June 24, 2004 by

Bob Bemer

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Categories: Scientists

Working at IBM Corp. in the late 1950s, Robert W. “Bob” Bemer helped develop the American Standard Code for Information Interchange (ASCII), which translates computer binary code into a language consisting of readable numbers and letters. The computer pioneer was so proud of his work on the coding system that he ordered an “ASCII” vanity license plate. It was attached to his car by a silver frame that noted: “Yes, I am the father of ASCII.”
Bemer also coined the term “COBOL,” developed the technology behind the Escape (ESC) key, which rests in the top left corner of most computer keyboards, and created the coding concept behind hyperlinks. In 1971, he was the first computer scientist to warn the government about the impending Y2K phenomenon. In two separate articles, Bemer theorized the potential problems that could arise from using two digits to represent years in computer code.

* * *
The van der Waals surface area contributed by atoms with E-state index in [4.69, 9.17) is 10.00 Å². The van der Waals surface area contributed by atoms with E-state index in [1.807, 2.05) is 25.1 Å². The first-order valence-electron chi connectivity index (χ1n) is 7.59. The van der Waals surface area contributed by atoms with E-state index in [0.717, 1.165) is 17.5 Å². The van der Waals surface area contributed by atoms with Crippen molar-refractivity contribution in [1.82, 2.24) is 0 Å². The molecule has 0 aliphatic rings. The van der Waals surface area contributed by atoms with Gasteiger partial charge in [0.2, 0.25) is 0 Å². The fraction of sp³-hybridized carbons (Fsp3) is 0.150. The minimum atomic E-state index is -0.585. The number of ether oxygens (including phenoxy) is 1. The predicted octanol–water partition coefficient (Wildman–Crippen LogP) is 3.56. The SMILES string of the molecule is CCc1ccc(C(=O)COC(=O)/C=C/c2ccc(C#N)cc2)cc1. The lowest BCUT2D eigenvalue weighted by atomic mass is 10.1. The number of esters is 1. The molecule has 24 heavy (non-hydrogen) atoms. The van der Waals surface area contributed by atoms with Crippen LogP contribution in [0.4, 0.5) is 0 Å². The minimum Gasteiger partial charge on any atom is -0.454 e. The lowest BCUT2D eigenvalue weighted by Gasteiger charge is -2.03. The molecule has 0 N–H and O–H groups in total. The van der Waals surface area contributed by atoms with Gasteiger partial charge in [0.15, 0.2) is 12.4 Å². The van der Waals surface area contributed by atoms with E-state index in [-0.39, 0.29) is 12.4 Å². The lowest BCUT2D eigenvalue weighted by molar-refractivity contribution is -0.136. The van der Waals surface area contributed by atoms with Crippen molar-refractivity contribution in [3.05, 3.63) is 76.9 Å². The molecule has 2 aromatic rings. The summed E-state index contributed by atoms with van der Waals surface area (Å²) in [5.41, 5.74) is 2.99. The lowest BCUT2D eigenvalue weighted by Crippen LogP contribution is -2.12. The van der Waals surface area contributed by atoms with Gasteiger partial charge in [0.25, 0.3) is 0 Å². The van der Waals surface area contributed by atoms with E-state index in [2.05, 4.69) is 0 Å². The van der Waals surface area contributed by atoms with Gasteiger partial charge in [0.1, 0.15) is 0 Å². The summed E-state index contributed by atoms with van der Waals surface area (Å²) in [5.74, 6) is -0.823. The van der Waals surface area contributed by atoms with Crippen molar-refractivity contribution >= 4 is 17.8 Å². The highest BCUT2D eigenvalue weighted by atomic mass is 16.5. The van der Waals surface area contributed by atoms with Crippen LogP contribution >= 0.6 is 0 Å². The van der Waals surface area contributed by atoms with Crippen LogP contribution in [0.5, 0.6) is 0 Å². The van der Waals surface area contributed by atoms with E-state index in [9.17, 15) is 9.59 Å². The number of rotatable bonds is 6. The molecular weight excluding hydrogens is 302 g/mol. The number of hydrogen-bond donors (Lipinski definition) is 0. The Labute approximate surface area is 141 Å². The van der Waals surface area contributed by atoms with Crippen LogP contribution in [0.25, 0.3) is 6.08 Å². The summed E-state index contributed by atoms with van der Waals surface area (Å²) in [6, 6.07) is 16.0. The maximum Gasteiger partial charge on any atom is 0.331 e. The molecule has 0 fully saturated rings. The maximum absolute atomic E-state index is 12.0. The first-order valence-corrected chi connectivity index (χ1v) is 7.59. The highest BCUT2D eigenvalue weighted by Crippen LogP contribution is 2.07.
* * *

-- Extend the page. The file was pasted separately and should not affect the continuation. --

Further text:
As the year 2000 approached, many people in power panicked, thinking the computers that run nuclear reactors, banks and electrical grids would crash when the date switched from ’99 to ’00. Mostly ignored for three decades, the “millennium bug” ended up costing the United States approximately $122 billion.
Born in Sault Ste. Marie, Mich., Bemer earned a music scholarship to Albion College. Although he was a skilled cellist and trumpet player, he graduated with a bachelor’s degree in mathematics and a certificate of aeronautical engineering from the Curtiss-Wright Technical Institute. For his contributions to science and technology, he received the 2002 Computer Pioneer Award from the IEEE Computer Society.
Bemer died on June 22 of cancer. He was 84.

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